We recognize Black Lives Matter as a human rights campaign aimed at dismantling the pervasive social norms that support and protect systems of white supremacy. The injustices that such systems generate in the United States are evidenced, for example, by the disproportionate impacts of the novel coronavirus on Black and Brown communities, as well as environmental injustices that include racial disparities in access to healthy foods, safe working conditions, clean air and water, climate adaptation resources, and parks and open spaces.

As officers of the Society, we recognize our privilege and our responsibility to listen to and and be led by voices from marginalized and under-represented members of our community. We actively seek to promote diversity, equity, and inclusion in our academic discipline and in our professional organization, but we recognize that we must do more to advance the work and career opportunities of Black scholars, as well as scholars from all under-represented groups, and to further support scholarship that addresses the intersections between environmental justice and institutionalized systems of racism and oppression. We must also encourage our members of privilege to make their own work more inclusive and to be actively anti-racist.

In sum, we commit the International Society for Environmental Ethics to much work that still needs to be done in the active pursuit of ending white supremacy, police brutality, and widespread racial and environmental injustices.

In solidarity,

Allen Thompson, President 

Marion Hourdequin, Vice President 

Megs Gendreau, Treasurer

Alex Lee, Secretary

Climate Change and COVID-19

Todd Dufresne explores the relationship between climate change and COVID-19 in a new interview series. The series follows-up on Dufresne’s recent book, The Democracy of Suffering: Life on the Edge of Catastrophe, Philosophy in the Anthropocene (MQUP 2019).  

Part One: http://epiloguemag.com/2020/05/pandemic-as-prophecy/

Part Two: http://epiloguemag.com/2020/05/shifting-consciousness/

Call for Nominations: 2020 ISEE Andrew Light Award for Public Philosophy

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Call for Nominations for the

2020 ISEE Andrew Light Award for Public Philosophy

 The International Society for Environmental Ethics established an award to promote work in public philosophy and honor contributions to the field by Dr. Andrew Light, who received the inaugural award in his name at our 2017 annual summer meeting.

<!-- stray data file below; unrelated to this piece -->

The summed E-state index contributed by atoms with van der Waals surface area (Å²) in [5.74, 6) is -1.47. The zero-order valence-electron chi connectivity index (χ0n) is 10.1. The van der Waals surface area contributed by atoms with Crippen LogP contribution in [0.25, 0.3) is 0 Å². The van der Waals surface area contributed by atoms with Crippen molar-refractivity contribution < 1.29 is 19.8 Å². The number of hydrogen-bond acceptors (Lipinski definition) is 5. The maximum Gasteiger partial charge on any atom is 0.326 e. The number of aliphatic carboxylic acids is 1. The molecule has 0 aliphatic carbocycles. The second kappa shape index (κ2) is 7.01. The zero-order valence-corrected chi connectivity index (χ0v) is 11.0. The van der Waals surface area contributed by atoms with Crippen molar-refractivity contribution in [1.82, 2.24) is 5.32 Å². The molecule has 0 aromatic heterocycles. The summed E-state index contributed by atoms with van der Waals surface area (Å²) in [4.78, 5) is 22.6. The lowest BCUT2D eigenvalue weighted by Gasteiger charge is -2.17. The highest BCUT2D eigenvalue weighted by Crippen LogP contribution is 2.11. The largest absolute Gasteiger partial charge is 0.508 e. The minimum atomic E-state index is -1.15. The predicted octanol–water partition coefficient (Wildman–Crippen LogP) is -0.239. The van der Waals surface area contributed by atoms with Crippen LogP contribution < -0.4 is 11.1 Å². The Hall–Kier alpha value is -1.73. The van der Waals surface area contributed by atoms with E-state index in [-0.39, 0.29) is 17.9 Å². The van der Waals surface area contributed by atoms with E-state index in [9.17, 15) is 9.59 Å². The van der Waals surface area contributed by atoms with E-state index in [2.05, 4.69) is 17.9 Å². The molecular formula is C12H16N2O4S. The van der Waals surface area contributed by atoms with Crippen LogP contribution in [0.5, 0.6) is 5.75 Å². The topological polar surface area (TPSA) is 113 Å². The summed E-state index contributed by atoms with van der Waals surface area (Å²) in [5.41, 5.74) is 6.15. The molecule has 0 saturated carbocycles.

With this call, the Society seeks nominations for the Andrew Light Award for Public Philosophy. We strive to recognize public philosophers working in environmental ethics and philosophy, broadly construed, those who are working to bring unique insights or methods to broaden the reach, interaction, and engagement of public philosophy with the wider public.  This may be exemplified in published work or engagement in environmental issues of public importance.

The award is offered without prejudice to stage of career and may be demonstrated by singular work, or engagement of importance, or over a career.  It is important to note that early career scholars are viable candidates and their nominations strongly encouraged. Self-nominations are welcome.

Nominations should include:

(a) A letter of nomination, listing the name, affiliation (if any), and contact information of both the nominee and nominator. The letter should explain how and why the nominee qualifies for the award;

(b) The nominee’s curriculum vitae or professional resume.

Nominations may also include:

(c) Descriptions and representative samples of work in public philosophy, such as op-eds, public presentations, descriptions of philosophically driven civic interactions, or alternative media engagements (blogs, videos, podcasts, etc.) or work about the public importance of environmental philosophy in professional journals;

(d) Additional letters of endorsement for the nomination, no more than two.

 

Nominations assembling these materials into one Adobe Acrobat PDF file are strongly preferred.

Nominations previously submitted for the 2019 Award may be reactivated. Please contact us, as below.

Nominations are due by October 1, 2020. They will be evaluated by ISEE Officers and members of the ISEE Nominating Committee.

 

Send nominations to ISEE President Allen Thompson via email:  allen.thompson@oregonstate.edu

Announcement of the winner and finalists will be made at the ISEE group session meeting during the Eastern Division American Philosophical Assoc., Jan. 4-7, 2021. The award includes a financial prize.

2020 Call for Papers: Holmes Rolston III Early Career Essay Prize in Environmental Philosophy

To mark the 50th Anniversary of Earth Day, the ISEE and the Center for Environmental Philosophy are re-issuing an essay prize for scholars in the early stages of their career.

The prize is named in honor of Professor Holmes Rolston III, for his pioneering work in the field of environmental philosophy. Papers are invited on all aspects of environmental philosophy or environmental affairs (with a strong theoretical component).

A prize of $500 will be awarded to the winning essay. All submitted papers that qualify (see conditions) will be reviewed by an Essay Prize Committee in consultation with the Editorial Board of Environmental Ethics. The winning essay will be published in the journal Environmental Ethics.

Scholars who have earned their doctorate no more than five years prior to submission are invited to submit an essay. Submissions must be accompanied by a one-page CV to provide evidence of early career status.

The closing date for submissions is August 1st, 2020.

The word limit is 60,000 characters (including spaces), including notes and references. An abstract of 100-150 words should also be included. For style, consult the Chicago Manual of Style or any recent issue of Environmental Ethics. Essays must be prepared for blind review (cover page with contact information and email on a separate page). Submissions should be emailed to ISEE President Allen Thompson at: <allen.thompson@oregonstate.edu>. Please put ‘Essay Prize’ in the subject line of the email submission. The essay should not be under consideration for publication elsewhere, and should not be submitted to any other journal until the outcome of the competition is announced. The decision of the committee will be final. There is only one prize per year, and the committee reserves the right not to award the prize if submissions are not of an appropriate standard.